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Synthesis and antitumor efficacy of daunorubicin-loaded magnetic nanoparticles

Authors Wang J, Chen B, Chen J, Cai, Xia G, Liu R, Chen P, Zhang Y, Wang X

Published 24 January 2011 Volume 2011:6 Pages 203—211

DOI https://doi.org/10.2147/IJN.S16165

Review by Single-blind

Peer reviewer comments 3


Jun Wang1, Baoan Chen1, Jian Chen1, Xiaohui Cai1, Guohua Xia2, Ran Liu1, Pingsheng Chen2, Yu Zhang3, Xuemei Wang3
1Department of Hematology and Oncology, Zhongda Hospital, School of Medicine, Southeast University, Nanjing, China 210009; 2Medical School, Southeast University, Nanjing; 3State Key Laboratory of Bioelectronics, Southeast University, Nanjing, China 210009

Background: A promising approach to optimize the disposition of daunorubicin-loaded magnetic nanoparticles (DNR-MNPs) was developed to minimize serious side effects of systematic chemotherapy for cancer.
Methods: The physical properties of DNR-MNPs were investigated and their effect on leukemia cells in vitro was evaluated by a standard WST-1 cell proliferation assay. Furthermore, cell apoptosis and intracellular accumulation of DNR were determined by FACSCalibur flow cytometry.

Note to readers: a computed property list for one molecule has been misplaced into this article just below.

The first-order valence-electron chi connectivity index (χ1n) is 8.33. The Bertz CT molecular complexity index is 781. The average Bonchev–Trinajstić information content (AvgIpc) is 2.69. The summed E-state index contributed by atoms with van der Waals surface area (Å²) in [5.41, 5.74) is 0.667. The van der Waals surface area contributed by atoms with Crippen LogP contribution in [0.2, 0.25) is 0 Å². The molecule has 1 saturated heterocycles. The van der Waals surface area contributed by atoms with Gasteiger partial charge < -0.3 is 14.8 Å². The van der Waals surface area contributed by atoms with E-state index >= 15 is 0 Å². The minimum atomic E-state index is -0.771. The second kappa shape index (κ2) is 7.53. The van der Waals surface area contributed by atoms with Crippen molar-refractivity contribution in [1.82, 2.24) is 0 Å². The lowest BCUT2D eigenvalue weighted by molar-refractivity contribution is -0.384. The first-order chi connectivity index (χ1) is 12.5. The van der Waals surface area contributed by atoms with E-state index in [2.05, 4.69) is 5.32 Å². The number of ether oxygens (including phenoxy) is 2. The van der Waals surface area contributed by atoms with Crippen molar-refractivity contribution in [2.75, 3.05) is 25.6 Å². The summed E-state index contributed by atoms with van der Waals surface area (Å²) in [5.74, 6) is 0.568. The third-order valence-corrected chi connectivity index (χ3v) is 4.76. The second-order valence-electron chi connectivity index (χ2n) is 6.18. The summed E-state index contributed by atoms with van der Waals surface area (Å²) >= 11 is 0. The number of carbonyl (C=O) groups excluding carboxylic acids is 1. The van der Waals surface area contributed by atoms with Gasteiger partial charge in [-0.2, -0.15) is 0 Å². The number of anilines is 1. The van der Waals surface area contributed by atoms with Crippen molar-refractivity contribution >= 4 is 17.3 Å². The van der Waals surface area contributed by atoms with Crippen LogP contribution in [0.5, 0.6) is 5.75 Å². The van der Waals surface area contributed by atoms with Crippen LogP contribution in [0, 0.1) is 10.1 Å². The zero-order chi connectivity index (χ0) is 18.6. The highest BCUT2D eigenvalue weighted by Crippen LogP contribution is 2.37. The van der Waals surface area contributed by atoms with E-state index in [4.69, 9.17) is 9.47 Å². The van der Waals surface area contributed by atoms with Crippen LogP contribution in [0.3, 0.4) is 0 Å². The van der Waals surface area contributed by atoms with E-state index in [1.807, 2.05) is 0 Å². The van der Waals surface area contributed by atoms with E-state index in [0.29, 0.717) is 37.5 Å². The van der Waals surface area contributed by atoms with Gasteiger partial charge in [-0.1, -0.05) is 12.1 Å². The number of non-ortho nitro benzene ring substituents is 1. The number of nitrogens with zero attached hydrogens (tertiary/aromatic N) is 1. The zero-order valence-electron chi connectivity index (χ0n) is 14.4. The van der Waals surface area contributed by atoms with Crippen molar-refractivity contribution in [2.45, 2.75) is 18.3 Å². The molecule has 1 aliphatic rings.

Results: Our results showed that the majority of MNPs were spherical and their sizes were from 10 to 20 nm. The average hydrodynamic diameter of DNR-MNPs in water was 94 nm. The in vitro release data showed that the DNR-MNPs have excellent sustained release property. Proliferation of K562 cells was inhibited in a dose-dependent manner by DNR in solution (DNR-Sol) or by DNR-MNPs. The IC50 for DNR-MNPs was slightly higher than that for DNR-Sol. DNR-MNPs also induced less apoptosis in K562 cells than did DNR-Sol. Detection of fluorescence intensity of intracellular DNR demonstrated that DNR-MNPs could be taken up by K562 cells and persistently released DNR in cells.
Conclusion: Our study suggests that optimized DNR-MNPs formulation possesses sustained drug-release and favorable antitumor properties, which may be used as a conventional dosage form for antitumor therapy.

Keywords: daunorubicin, magnetic iron oxide nanoparticles, drug delivery system, target selection, K562 cells

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